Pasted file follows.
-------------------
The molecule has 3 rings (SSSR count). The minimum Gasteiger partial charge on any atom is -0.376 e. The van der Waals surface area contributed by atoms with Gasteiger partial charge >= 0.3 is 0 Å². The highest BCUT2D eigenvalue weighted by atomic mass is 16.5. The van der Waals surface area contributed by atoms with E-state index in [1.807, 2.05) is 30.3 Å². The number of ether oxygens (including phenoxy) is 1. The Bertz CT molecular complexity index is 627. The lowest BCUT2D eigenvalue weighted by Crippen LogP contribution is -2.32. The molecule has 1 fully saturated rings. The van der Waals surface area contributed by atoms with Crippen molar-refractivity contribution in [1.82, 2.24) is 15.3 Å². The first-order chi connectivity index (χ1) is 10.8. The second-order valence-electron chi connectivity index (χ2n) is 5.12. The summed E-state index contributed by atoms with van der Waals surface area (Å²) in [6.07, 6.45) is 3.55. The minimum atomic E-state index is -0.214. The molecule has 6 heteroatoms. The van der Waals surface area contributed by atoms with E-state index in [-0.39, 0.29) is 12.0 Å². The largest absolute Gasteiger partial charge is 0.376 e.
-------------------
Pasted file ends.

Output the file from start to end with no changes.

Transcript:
The molecule has 3 rings (SSSR count). The minimum Gasteiger partial charge on any atom is -0.376 e. The van der Waals surface area contributed by atoms with Gasteiger partial charge >= 0.3 is 0 Å². The highest BCUT2D eigenvalue weighted by atomic mass is 16.5. The van der Waals surface area contributed by atoms with E-state index in [1.807, 2.05) is 30.3 Å². The number of ether oxygens (including phenoxy) is 1. The Bertz CT molecular complexity index is 627. The lowest BCUT2D eigenvalue weighted by Crippen LogP contribution is -2.32. The molecule has 1 fully saturated rings. The van der Waals surface area contributed by atoms with Crippen molar-refractivity contribution in [1.82, 2.24) is 15.3 Å². The first-order chi connectivity index (χ1) is 10.8. The second-order valence-electron chi connectivity index (χ2n) is 5.12. The summed E-state index contributed by atoms with van der Waals surface area (Å²) in [6.07, 6.45) is 3.55. The minimum atomic E-state index is -0.214. The molecule has 6 heteroatoms. The van der Waals surface area contributed by atoms with E-state index in [-0.39, 0.29) is 12.0 Å². The largest absolute Gasteiger partial charge is 0.376 e.